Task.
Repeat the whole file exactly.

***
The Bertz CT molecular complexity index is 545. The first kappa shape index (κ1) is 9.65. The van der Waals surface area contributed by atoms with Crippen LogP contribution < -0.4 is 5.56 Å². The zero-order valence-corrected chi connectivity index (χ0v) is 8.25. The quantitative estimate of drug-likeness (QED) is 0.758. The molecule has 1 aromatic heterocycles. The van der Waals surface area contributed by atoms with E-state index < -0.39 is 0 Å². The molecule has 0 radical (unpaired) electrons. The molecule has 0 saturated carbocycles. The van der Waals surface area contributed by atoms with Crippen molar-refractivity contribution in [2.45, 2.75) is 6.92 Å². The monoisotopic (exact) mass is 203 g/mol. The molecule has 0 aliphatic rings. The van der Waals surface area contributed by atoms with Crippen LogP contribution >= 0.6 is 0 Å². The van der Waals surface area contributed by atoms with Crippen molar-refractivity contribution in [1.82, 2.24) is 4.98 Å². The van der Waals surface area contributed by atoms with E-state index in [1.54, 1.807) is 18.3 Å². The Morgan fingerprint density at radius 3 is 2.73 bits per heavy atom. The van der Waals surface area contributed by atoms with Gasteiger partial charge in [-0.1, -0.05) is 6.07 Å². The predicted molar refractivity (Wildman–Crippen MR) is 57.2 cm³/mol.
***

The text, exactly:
The Bertz CT molecular complexity index is 545. The first kappa shape index (κ1) is 9.65. The van der Waals surface area contributed by atoms with Crippen LogP contribution < -0.4 is 5.56 Å². The zero-order valence-corrected chi connectivity index (χ0v) is 8.25. The quantitative estimate of drug-likeness (QED) is 0.758. The molecule has 1 aromatic heterocycles. The van der Waals surface area contributed by atoms with E-state index < -0.39 is 0 Å². The molecule has 0 radical (unpaired) electrons. The molecule has 0 saturated carbocycles. The van der Waals surface area contributed by atoms with Crippen molar-refractivity contribution in [2.45, 2.75) is 6.92 Å². The monoisotopic (exact) mass is 203 g/mol. The molecule has 0 aliphatic rings. The van der Waals surface area contributed by atoms with Crippen LogP contribution >= 0.6 is 0 Å². The van der Waals surface area contributed by atoms with Crippen molar-refractivity contribution in [1.82, 2.24) is 4.98 Å². The van der Waals surface area contributed by atoms with E-state index in [1.54, 1.807) is 18.3 Å². The Morgan fingerprint density at radius 3 is 2.73 bits per heavy atom. The van der Waals surface area contributed by atoms with Gasteiger partial charge in [-0.1, -0.05) is 6.07 Å². The predicted molar refractivity (Wildman–Crippen MR) is 57.2 cm³/mol.